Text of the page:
Did Your Doctor Miss Signs of Fetal Distress?
If you gave birth in a hospital, chances are that you when you were admitted to Labor and Delivery, you were attached to a variety of monitors. Those monitors allowed doctors and nurses to keep an eye on the progress of your labor, as well as your vital signs and those of your baby. It is important to monitor things like the baby’s heart rate and oxygen level, because changes can indicate fetal distress (also called “non-reassuring fetal status”).
Fetal distress signals more than just temporary discomfort for your baby. Fetal distress means that the baby isn’t getting adequate oxygen, or is otherwise unwell. Distress usually registers as a change in heart rate on the monitors. Of course, insufficient oxygen for an extended period can cause all kinds of problems, including permanent brain damage and death.
Normally, when medical staff become aware of fetal distress, they spring into action and take steps to alleviate the distress or hasten the birth, often by emergency C-section. If a doctor misses signs of fetal distress that should have been detected, it may constitute medical malpractice.
What Causes Fetal Distress?
Fetal distress may be caused by a number of conditions or factors. These include:
- Low amniotic fluid levels (oligohydraminos)
- Intrauterine growth retardation (IUGR)
- Preeclampsia or eclampsia
- Umbilical cord prolapse (the umbilical cord drops into the birth canal ahead of the baby, and becomes compressed)
- Prolonged labor
- Placental abruption (the placenta separates from the wall of the uterus)
- Shoulder dystocia (the baby’s shoulder gets caught above the mother’s pubic bone, delaying delivery) or other abnormal positioning of the baby
- Meconium in the amniotic fluid (the baby’s first stool, or meconium, if present in the amniotic fluid, can block the baby’s airways)
- Post-term pregnancy (42 weeks or longer)
The common thread in all of these is that they may cause insufficient oxygen to reach the baby during pregnancy or labor.
How is Fetal Distress Detected and Treated?
As mentioned above, monitoring fetal heart rate can indicate fetal distress. Electronic fetal heart rate monitoring allows medical staff to recognize that hypoxia (insufficient oxygen) is developing by analyzing fetal heart rate patterns. Fetal heart rate monitoring also allows care providers to note how the baby is responding to hypoxia, as well as to monitor the mother’s contractions during labor.
Fetal heart rate monitoring is not entirely without risk. If results of monitoring are misinterpreted, a mother could be subjected to an unnecessary C-section. However, most professionals would agree that this risk does not outweigh the risk of damage from unaddressed fetal distress.
Although a C-section to get the baby out quickly is sometimes required as a response to fetal distress, there are other treatments, collectively known as “intrauterine resuscitation,” which may be tried before resorting to a C-section. These include:
- Changing the laboring mother’s position to speed labor along
- Making sure the laboring mother has enough oxygen and hydration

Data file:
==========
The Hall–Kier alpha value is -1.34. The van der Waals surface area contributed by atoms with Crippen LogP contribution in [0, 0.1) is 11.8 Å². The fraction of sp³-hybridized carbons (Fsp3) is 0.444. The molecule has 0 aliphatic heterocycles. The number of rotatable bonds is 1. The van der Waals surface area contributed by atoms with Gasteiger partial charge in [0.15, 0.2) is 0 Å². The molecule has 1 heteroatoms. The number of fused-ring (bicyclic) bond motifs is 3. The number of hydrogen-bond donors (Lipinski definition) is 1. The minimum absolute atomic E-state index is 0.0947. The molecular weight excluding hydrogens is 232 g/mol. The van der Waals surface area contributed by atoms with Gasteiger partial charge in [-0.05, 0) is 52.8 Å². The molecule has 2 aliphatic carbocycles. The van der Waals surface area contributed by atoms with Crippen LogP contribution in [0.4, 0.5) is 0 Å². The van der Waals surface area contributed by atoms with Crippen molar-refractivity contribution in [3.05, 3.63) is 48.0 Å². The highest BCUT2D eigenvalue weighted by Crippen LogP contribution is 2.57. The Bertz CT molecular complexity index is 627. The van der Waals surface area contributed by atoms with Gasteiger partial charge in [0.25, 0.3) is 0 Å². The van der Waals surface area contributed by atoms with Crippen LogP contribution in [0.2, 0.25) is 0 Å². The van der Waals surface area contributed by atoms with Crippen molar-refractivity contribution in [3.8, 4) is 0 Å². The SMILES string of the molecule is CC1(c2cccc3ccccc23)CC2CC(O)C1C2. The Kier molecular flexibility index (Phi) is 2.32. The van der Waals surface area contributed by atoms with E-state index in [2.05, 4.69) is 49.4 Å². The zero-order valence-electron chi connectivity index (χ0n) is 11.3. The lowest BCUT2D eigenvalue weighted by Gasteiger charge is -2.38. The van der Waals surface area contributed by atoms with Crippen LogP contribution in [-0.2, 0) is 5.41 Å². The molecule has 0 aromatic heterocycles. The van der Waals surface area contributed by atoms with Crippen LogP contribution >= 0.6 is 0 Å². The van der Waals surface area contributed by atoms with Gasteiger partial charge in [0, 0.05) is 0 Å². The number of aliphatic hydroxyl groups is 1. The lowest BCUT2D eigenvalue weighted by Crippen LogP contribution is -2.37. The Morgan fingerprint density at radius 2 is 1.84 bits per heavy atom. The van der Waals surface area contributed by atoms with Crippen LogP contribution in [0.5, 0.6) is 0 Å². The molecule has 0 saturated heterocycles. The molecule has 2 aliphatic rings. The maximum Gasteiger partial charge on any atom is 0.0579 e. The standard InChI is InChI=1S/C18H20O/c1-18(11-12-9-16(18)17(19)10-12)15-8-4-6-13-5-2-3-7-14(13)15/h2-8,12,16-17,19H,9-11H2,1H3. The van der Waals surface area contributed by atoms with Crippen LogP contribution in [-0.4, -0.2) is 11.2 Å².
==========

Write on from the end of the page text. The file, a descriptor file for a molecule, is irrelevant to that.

- Infusing fluid into the amniotic cavity to relieve compression of the umbilical cord (amnioinfusion)
- Giving medication to stop contractions, if the mother is going into preterm labor
- Giving the mother IV hypertonic dextrose to combat low blood sugar.
How Does a Doctor Miss Fetal Distress?
With all of the technology available to monitor a baby’s heart rate, oxygen level, and other vital signs, you would think it would be very difficult for trained medical professionals to miss signs of fetal distress. Unfortunately, signs that should have been caught are often missed.
If a doctor is aware that a mother has a condition, like pregnancy-induced hypertension, that can lead to fetal distress, he or she should be especially diligent about monitoring fetal health during pregnancy and especially during labor. Failure to conduct proper monitoring when there are risk factors present may constitute obstetrical medical malpractice. If a doctor does order monitoring, but fails to review or to correctly interpret the results, that, too, may constitute malpractice.
Brain damage or infant death due to untreated fetal distress is especially heartbreaking because it is often preventable. Instead of parents returning home with the healthy baby they expected, they may return home with one who needs a lifetime of expensive care, or worse, may return home with empty arms.
If your baby suffered a birth injury such as hypoxic ischemic encephalopathy, you may need financial help to care for them, but you have only a limited period of time in which to make a claim against your medical provider for malpractice. We encourage you to contact our law office to schedule a consultation to discuss your situation and your options.
The information in this blog post is provided for informational purposes only and is not intended to be legal advice. You should not make a decision whether or not to contact a qualified medical malpractice attorney based upon the information in this blog post. No attorney-client relationship is formed nor should any such relationship be implied. If you require legal advice, please consult with a competent medical malpractice attorney licensed to practice in your jurisdiction.